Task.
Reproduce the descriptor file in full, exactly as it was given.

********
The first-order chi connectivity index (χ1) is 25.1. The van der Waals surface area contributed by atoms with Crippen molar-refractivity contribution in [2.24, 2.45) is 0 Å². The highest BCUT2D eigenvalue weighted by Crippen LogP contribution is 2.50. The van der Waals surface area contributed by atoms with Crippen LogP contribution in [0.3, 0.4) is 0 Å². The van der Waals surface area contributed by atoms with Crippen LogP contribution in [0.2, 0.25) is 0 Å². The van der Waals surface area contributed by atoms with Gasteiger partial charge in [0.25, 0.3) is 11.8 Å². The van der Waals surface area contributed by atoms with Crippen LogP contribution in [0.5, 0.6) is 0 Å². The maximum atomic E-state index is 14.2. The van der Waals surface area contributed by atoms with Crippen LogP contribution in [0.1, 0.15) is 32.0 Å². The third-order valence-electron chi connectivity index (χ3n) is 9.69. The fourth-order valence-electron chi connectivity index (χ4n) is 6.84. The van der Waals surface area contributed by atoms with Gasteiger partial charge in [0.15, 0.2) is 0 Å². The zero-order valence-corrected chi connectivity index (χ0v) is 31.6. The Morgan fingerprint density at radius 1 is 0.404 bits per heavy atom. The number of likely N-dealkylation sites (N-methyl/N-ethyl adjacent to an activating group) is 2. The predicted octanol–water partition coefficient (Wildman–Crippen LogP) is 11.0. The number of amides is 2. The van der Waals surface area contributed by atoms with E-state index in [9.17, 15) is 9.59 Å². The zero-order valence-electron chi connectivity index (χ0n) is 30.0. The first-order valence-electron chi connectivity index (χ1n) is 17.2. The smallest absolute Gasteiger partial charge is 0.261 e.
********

The first-order chi connectivity index (χ1) is 25.1. The van der Waals surface area contributed by atoms with Crippen molar-refractivity contribution in [2.24, 2.45) is 0 Å². The highest BCUT2D eigenvalue weighted by Crippen LogP contribution is 2.50. The van der Waals surface area contributed by atoms with Crippen LogP contribution in [0.3, 0.4) is 0 Å². The van der Waals surface area contributed by atoms with Crippen LogP contribution in [0.2, 0.25) is 0 Å². The van der Waals surface area contributed by atoms with Gasteiger partial charge in [0.25, 0.3) is 11.8 Å². The van der Waals surface area contributed by atoms with Crippen LogP contribution in [0.5, 0.6) is 0 Å². The maximum atomic E-state index is 14.2. The van der Waals surface area contributed by atoms with Crippen LogP contribution in [0.1, 0.15) is 32.0 Å². The third-order valence-electron chi connectivity index (χ3n) is 9.69. The fourth-order valence-electron chi connectivity index (χ4n) is 6.84. The van der Waals surface area contributed by atoms with Gasteiger partial charge in [0.15, 0.2) is 0 Å². The zero-order valence-corrected chi connectivity index (χ0v) is 31.6. The Morgan fingerprint density at radius 1 is 0.404 bits per heavy atom. The number of likely N-dealkylation sites (N-methyl/N-ethyl adjacent to an activating group) is 2. The predicted octanol–water partition coefficient (Wildman–Crippen LogP) is 11.0. The number of amides is 2. The van der Waals surface area contributed by atoms with E-state index in [9.17, 15) is 9.59 Å². The zero-order valence-electron chi connectivity index (χ0n) is 30.0. The first-order valence-electron chi connectivity index (χ1n) is 17.2. The smallest absolute Gasteiger partial charge is 0.261 e.